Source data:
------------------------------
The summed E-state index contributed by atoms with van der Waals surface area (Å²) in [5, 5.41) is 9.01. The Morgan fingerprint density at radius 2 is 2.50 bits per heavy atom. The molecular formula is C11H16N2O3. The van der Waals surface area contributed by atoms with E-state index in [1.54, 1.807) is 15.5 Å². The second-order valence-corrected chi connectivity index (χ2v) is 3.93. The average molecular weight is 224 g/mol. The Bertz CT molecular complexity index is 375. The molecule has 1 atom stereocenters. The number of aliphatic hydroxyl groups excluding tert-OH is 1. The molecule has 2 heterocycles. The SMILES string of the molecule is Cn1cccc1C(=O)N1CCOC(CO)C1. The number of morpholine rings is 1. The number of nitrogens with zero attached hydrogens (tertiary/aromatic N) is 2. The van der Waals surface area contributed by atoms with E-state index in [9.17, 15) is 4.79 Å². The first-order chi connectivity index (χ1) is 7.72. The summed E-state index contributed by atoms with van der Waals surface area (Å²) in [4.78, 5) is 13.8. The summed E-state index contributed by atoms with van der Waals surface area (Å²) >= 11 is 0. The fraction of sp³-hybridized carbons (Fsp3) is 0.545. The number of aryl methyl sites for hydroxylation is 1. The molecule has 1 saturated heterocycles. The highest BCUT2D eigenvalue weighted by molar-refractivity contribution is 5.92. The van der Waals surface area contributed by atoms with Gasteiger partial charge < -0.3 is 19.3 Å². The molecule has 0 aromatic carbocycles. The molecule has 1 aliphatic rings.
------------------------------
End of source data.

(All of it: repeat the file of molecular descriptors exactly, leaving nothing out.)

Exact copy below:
The summed E-state index contributed by atoms with van der Waals surface area (Å²) in [5, 5.41) is 9.01. The Morgan fingerprint density at radius 2 is 2.50 bits per heavy atom. The molecular formula is C11H16N2O3. The van der Waals surface area contributed by atoms with E-state index in [1.54, 1.807) is 15.5 Å². The second-order valence-corrected chi connectivity index (χ2v) is 3.93. The average molecular weight is 224 g/mol. The Bertz CT molecular complexity index is 375. The molecule has 1 atom stereocenters. The number of aliphatic hydroxyl groups excluding tert-OH is 1. The molecule has 2 heterocycles. The SMILES string of the molecule is Cn1cccc1C(=O)N1CCOC(CO)C1. The number of morpholine rings is 1. The number of nitrogens with zero attached hydrogens (tertiary/aromatic N) is 2. The van der Waals surface area contributed by atoms with E-state index in [9.17, 15) is 4.79 Å². The first-order chi connectivity index (χ1) is 7.72. The summed E-state index contributed by atoms with van der Waals surface area (Å²) in [4.78, 5) is 13.8. The summed E-state index contributed by atoms with van der Waals surface area (Å²) >= 11 is 0. The fraction of sp³-hybridized carbons (Fsp3) is 0.545. The number of aryl methyl sites for hydroxylation is 1. The molecule has 1 saturated heterocycles. The highest BCUT2D eigenvalue weighted by molar-refractivity contribution is 5.92. The van der Waals surface area contributed by atoms with Gasteiger partial charge < -0.3 is 19.3 Å². The molecule has 0 aromatic carbocycles. The molecule has 1 aliphatic rings.